A thunderbolt strike broke part of the thumb of the famous statue of Jesus Christ in Rio de Janeiro, located at the peak of the 2325 ft (709 m) hill Corcovado.
Representatives of the Catholic church announced that the restoration of the statue will be carried out in February. The archdiocese of Rio de Janeiro will also take part in the restoration, who has some of the original materials used to build the statue.
The last restoration of the statue was in 2010, costing $4 million.
Back then, heavily damaged sections of the face and hands of the stone Christ due to erosion, were repaired.
According to the data of local meteorologists, the thunderbolt struck after the height of the powerful storm that hit Brazil a few days ago.
According to the National Institute for Space Research (INPE), 40 000 lightning bolts were registered during the storm. This happened over a period of 3 hours, during which the storm felled trees and caused floods in some neighborhoods of the city.
The Brazilian Space Research Institute states that the statue absorbs an average of 4 thunderbolt strikes each year.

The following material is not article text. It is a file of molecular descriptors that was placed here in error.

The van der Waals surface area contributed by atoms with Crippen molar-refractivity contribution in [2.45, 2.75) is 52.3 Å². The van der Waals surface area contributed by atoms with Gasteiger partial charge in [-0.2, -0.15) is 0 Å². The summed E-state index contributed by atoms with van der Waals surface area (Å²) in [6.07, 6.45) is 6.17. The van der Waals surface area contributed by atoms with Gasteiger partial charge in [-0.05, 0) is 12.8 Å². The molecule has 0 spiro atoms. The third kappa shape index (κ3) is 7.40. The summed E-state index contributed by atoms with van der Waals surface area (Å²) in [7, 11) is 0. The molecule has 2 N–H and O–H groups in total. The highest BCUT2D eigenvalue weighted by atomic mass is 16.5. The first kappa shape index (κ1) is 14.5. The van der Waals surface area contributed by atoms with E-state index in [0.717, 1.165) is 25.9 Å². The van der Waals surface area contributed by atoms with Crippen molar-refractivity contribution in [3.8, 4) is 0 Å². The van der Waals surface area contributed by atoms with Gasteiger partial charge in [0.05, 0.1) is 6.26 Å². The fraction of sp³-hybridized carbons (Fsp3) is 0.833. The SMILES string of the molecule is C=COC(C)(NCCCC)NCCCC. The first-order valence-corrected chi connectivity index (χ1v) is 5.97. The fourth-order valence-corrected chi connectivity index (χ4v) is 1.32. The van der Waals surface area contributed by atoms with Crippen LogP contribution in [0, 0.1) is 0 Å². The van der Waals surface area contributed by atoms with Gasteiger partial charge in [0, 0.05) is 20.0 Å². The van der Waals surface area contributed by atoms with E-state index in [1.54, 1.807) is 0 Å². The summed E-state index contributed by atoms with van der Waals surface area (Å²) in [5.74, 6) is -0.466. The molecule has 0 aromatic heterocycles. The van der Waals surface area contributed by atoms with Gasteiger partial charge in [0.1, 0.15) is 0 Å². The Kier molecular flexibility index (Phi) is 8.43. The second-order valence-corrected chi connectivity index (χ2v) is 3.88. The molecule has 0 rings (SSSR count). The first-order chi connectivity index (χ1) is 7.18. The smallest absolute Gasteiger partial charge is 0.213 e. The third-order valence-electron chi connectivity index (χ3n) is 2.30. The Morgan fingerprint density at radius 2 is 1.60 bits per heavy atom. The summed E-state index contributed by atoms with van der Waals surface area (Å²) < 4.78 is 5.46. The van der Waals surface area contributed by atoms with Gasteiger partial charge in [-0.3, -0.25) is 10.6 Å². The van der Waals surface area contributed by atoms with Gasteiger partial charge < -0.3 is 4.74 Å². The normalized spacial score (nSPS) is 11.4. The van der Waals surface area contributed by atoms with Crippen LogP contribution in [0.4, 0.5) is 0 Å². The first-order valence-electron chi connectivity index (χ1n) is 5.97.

The statue was also damaged during a hard-hitting storm last month, when the middle finger of its right hand was broken off.
The 124 ft (38 m) statue of Jesus Christ was built during the period from 1922 to 1931 in France thanks to public donations.
In 2007, the monument was proclaimed as one of the new seven wonders of the world. The statue of Jesus Christ is seen as a symbol of Rio de Janeiro and of Brazil in general.
Millions of tourists head for the foot of the statue each year, where a stunning panorama of the city becomes available.
The creation of the monument was inspired by the hundred year anniversary of the independence of Brazil.
The initial project was developed by the artist Carlos Oswald. He was the man who suggested that Jesus be with outstretched arms, to make the figure appear like a giant cross from far off.
The pedestal of the statue was supposed to represent the Earth but because of its size this became impossible.See more